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Friday, May 13, 2022
One Food Lowered his Wife's BP by 15-20 Points (Blood Pressure) - Get it here!
Watch it to the end and on a personal note - I can say that Flax Seed can and does lower my blood pressure!
One Food Lowered his Wife's BP by 15-20 Points (Blood Pressure)
For the past few years, flax seeds have become increasingly popular thanks to their abundance of health benefits. So far, research has found flax seeds:
May improve cardiovascular health
Heart disease is the leading cause of death in the US, according to the Centers for Disease Control and Prevention (CDC). Flax seeds can protect heart health in several ways, mostly by reducing risk factors for heart disease, like:
Lowering blood pressure. A 2016 analysis of 15 studies published in Clinical Nutrition found that flax seeds reduced blood pressure, particularly when taken for 12 weeks or more.
Improving cholesterol levels. A 2014 study published in Biomedical Journal found that of 50 adults with high cholesterol, those who ate about three tablespoons of roasted flax seed powder daily for three months saw significant reductions in total cholesterol and LDL (aka "bad") cholesterol levels compared to a placebo group. They also saw an increase in HDL (aka "good") cholesterol levels.
Preventing strokes. Flax seeds are a good source of healthy fats called alpha-linolenic acid (ALA), which a 2015 review found may help prevent stroke.
Support digestive health
Four tablespoons of flax seeds provide 27% of the daily recommended intake of fiber—a key nutrient for digestive health. According to Mayo Clinic, fiber improves digestion by:
Regulating bowel movements
Reducing the risk of hemorrhoids
Lowering the risk of colorectal cancer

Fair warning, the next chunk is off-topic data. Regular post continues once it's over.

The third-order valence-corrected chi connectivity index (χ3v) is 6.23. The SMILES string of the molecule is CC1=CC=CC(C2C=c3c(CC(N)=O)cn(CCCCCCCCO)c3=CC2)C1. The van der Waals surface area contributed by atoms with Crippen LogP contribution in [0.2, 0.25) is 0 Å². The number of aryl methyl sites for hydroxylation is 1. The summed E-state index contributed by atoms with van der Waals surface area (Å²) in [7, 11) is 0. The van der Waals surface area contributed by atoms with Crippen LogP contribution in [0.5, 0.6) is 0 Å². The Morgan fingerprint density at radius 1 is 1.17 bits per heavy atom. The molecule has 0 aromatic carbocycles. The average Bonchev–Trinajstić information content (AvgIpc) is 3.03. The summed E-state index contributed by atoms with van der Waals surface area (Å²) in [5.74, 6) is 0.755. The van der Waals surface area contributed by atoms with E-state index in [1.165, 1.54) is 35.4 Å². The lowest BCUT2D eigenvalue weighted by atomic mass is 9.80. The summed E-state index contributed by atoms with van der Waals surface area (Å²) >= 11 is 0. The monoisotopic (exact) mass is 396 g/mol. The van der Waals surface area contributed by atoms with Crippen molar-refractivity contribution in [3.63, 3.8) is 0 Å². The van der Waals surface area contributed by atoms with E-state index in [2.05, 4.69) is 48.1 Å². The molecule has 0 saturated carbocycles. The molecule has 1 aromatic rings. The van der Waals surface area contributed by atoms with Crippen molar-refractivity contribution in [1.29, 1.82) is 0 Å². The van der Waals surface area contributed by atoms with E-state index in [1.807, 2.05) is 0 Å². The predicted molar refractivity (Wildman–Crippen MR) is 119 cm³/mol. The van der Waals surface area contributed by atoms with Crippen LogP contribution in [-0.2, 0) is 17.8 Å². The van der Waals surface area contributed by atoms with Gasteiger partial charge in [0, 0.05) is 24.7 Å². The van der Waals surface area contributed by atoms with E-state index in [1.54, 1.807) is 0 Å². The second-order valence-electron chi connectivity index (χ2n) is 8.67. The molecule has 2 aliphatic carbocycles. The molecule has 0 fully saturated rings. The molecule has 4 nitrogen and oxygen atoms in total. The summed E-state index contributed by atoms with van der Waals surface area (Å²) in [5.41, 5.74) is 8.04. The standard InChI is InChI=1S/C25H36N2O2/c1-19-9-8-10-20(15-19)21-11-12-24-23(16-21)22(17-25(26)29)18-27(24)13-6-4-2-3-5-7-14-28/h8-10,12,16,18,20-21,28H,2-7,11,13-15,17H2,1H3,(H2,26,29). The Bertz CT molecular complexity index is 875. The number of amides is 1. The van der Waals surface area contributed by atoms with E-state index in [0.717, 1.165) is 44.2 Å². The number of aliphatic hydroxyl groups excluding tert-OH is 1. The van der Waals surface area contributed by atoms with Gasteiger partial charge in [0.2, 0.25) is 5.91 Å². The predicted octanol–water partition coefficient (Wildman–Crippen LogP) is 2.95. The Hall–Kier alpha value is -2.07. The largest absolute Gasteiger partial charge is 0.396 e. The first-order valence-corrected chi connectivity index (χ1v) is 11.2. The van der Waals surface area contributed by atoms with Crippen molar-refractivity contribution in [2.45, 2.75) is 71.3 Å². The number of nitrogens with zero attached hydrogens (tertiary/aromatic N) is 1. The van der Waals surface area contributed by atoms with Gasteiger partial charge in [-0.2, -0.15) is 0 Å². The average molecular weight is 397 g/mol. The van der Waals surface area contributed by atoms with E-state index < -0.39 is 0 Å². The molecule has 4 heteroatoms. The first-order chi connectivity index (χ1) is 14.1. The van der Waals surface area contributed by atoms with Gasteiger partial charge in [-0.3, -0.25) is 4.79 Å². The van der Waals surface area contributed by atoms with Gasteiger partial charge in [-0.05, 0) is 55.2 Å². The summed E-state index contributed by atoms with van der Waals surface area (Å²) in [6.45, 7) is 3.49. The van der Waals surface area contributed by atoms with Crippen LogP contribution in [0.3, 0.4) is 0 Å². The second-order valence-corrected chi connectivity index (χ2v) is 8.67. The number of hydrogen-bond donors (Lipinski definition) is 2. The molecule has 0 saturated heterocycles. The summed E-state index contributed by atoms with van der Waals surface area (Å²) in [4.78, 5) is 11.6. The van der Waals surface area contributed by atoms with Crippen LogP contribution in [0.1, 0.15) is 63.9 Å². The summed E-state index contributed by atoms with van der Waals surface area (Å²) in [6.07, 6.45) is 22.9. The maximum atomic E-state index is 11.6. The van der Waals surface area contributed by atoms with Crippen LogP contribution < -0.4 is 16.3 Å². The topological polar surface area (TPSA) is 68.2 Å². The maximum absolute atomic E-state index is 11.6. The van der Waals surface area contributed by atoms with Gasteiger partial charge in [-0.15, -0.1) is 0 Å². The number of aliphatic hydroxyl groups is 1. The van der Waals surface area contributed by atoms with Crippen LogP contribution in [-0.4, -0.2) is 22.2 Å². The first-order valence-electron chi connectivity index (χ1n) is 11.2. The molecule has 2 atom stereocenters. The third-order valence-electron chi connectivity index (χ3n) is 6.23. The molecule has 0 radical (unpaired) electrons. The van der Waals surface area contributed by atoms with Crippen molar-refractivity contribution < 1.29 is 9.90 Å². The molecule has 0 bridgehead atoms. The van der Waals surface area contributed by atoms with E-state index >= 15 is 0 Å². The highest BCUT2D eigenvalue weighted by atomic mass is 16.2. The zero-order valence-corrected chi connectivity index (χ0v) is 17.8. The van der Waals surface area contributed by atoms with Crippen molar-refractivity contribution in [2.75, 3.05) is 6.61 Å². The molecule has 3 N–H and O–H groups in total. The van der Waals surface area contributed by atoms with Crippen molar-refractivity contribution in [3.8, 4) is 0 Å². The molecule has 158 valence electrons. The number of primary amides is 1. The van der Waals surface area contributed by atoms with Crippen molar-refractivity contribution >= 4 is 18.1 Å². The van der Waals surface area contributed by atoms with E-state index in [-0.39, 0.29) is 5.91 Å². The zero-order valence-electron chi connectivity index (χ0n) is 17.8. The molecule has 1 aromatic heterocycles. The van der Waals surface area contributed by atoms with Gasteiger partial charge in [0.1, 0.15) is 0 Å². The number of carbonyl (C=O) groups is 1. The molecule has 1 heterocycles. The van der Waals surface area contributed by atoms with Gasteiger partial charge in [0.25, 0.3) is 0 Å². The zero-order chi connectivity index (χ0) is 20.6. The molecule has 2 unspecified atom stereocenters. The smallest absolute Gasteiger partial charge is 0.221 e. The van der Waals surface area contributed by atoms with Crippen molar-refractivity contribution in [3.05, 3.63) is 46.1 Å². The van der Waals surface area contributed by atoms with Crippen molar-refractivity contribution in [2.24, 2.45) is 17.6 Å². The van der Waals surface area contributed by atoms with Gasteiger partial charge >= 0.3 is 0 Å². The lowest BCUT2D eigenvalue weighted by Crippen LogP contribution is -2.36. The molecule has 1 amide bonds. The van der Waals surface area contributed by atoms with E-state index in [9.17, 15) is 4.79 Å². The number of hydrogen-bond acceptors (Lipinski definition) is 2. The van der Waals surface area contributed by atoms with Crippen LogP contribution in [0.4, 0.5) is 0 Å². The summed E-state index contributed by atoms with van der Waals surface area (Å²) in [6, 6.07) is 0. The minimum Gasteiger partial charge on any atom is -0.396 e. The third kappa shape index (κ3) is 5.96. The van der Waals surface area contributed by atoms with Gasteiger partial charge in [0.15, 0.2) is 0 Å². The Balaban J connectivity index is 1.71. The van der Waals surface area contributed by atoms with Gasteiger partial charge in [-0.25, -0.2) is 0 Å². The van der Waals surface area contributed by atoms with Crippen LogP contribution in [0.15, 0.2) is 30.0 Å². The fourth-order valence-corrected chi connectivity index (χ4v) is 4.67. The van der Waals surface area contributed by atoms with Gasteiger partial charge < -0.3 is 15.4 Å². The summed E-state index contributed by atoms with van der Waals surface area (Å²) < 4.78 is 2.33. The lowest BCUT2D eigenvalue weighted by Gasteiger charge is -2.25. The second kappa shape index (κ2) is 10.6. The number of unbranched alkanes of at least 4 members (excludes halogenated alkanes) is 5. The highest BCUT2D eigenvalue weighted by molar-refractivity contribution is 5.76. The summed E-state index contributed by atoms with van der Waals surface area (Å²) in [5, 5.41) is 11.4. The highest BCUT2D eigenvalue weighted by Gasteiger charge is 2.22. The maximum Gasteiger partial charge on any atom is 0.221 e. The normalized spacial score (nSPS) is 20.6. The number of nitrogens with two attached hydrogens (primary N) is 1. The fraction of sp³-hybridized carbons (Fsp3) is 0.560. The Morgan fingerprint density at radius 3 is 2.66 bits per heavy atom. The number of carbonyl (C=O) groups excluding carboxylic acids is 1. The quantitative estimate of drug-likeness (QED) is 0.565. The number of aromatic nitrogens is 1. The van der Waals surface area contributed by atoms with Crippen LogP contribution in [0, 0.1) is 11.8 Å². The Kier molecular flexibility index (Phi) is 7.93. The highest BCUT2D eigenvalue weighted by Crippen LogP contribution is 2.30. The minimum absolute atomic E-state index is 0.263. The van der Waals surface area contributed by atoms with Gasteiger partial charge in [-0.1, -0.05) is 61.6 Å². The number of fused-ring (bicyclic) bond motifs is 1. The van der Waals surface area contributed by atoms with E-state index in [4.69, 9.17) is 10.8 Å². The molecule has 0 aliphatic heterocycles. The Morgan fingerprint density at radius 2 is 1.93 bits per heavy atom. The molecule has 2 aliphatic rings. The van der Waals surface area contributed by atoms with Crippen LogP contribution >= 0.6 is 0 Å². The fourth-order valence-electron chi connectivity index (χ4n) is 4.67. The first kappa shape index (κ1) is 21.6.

Plus, flax seeds contain both soluble and insoluble fiber, each of which improves bowel movements in slightly different ways:
Soluble fiber softens stool so it can pass through the digestive tract more easily
Insoluble fiber adds bulk to stool, which pushes waste through your gut more quickly, easing constipation.
Help reduce cancer risk
Although no one food or supplement can prevent cancer, some research indicates flax seeds may reduce the risk or spread of certain cancers.
For instance, flax seeds' high fiber content can lower the chances of developing colorectal cancer. The American Institute for Cancer Research found that for every extra 10 grams of fiber consumed, there is a 7% reduced risk of colorectal cancer.
The most studied cancer in relation to flax seed consumption is breast cancer. In a 2014 review published in Integrative Cancer Therapies, researchers concluded that eating flax seeds may:
Protect against the development of breast cancer
Reduce tumor growth in women with breast cancer
Lower the risk of death in women with breast cancer
Might improve blood sugar
Since flax seeds contain ALA—a certain type of healthy fat—they may also help manage pre-diabetes. That's because ALAs appear to regulate blood sugar levels and improve insulin sensitivity, both of which reduce the risk of developing type 2 diabetes.